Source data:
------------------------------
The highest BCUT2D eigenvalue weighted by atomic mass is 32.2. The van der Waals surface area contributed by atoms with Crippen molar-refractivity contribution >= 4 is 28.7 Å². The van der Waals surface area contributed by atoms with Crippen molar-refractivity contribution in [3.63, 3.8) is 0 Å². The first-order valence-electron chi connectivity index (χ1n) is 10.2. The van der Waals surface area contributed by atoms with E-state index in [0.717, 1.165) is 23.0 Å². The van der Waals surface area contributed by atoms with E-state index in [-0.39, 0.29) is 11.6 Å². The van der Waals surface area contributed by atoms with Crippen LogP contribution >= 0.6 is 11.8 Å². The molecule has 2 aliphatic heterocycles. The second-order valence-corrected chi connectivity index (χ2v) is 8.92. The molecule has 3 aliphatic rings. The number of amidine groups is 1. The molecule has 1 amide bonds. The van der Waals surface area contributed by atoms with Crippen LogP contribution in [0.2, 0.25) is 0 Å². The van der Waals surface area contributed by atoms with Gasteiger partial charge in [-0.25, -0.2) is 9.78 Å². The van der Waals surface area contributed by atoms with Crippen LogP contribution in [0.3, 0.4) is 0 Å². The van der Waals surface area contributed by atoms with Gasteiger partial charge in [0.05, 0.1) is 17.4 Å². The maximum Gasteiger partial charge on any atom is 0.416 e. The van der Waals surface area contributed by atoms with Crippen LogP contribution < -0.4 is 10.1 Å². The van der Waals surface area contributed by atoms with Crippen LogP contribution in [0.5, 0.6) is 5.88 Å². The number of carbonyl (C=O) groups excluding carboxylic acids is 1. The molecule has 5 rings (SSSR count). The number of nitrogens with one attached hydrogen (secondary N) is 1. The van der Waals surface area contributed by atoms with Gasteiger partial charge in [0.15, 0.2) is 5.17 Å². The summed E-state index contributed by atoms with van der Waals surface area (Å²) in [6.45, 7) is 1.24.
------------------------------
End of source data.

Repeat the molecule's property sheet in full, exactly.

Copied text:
The highest BCUT2D eigenvalue weighted by atomic mass is 32.2. The van der Waals surface area contributed by atoms with Crippen molar-refractivity contribution >= 4 is 28.7 Å². The van der Waals surface area contributed by atoms with Crippen molar-refractivity contribution in [3.63, 3.8) is 0 Å². The first-order valence-electron chi connectivity index (χ1n) is 10.2. The van der Waals surface area contributed by atoms with E-state index in [0.717, 1.165) is 23.0 Å². The van der Waals surface area contributed by atoms with E-state index in [-0.39, 0.29) is 11.6 Å². The van der Waals surface area contributed by atoms with Crippen LogP contribution >= 0.6 is 11.8 Å². The molecule has 2 aliphatic heterocycles. The second-order valence-corrected chi connectivity index (χ2v) is 8.92. The molecule has 3 aliphatic rings. The number of amidine groups is 1. The molecule has 1 amide bonds. The van der Waals surface area contributed by atoms with Crippen LogP contribution in [0.2, 0.25) is 0 Å². The van der Waals surface area contributed by atoms with Gasteiger partial charge in [-0.25, -0.2) is 9.78 Å². The van der Waals surface area contributed by atoms with Crippen LogP contribution in [0.3, 0.4) is 0 Å². The van der Waals surface area contributed by atoms with Gasteiger partial charge in [0.05, 0.1) is 17.4 Å². The maximum Gasteiger partial charge on any atom is 0.416 e. The van der Waals surface area contributed by atoms with Crippen LogP contribution < -0.4 is 10.1 Å². The van der Waals surface area contributed by atoms with Crippen LogP contribution in [0.5, 0.6) is 5.88 Å². The number of carbonyl (C=O) groups excluding carboxylic acids is 1. The molecule has 5 rings (SSSR count). The number of nitrogens with one attached hydrogen (secondary N) is 1. The van der Waals surface area contributed by atoms with Gasteiger partial charge in [0.15, 0.2) is 5.17 Å². The summed E-state index contributed by atoms with van der Waals surface area (Å²) in [6.45, 7) is 1.24.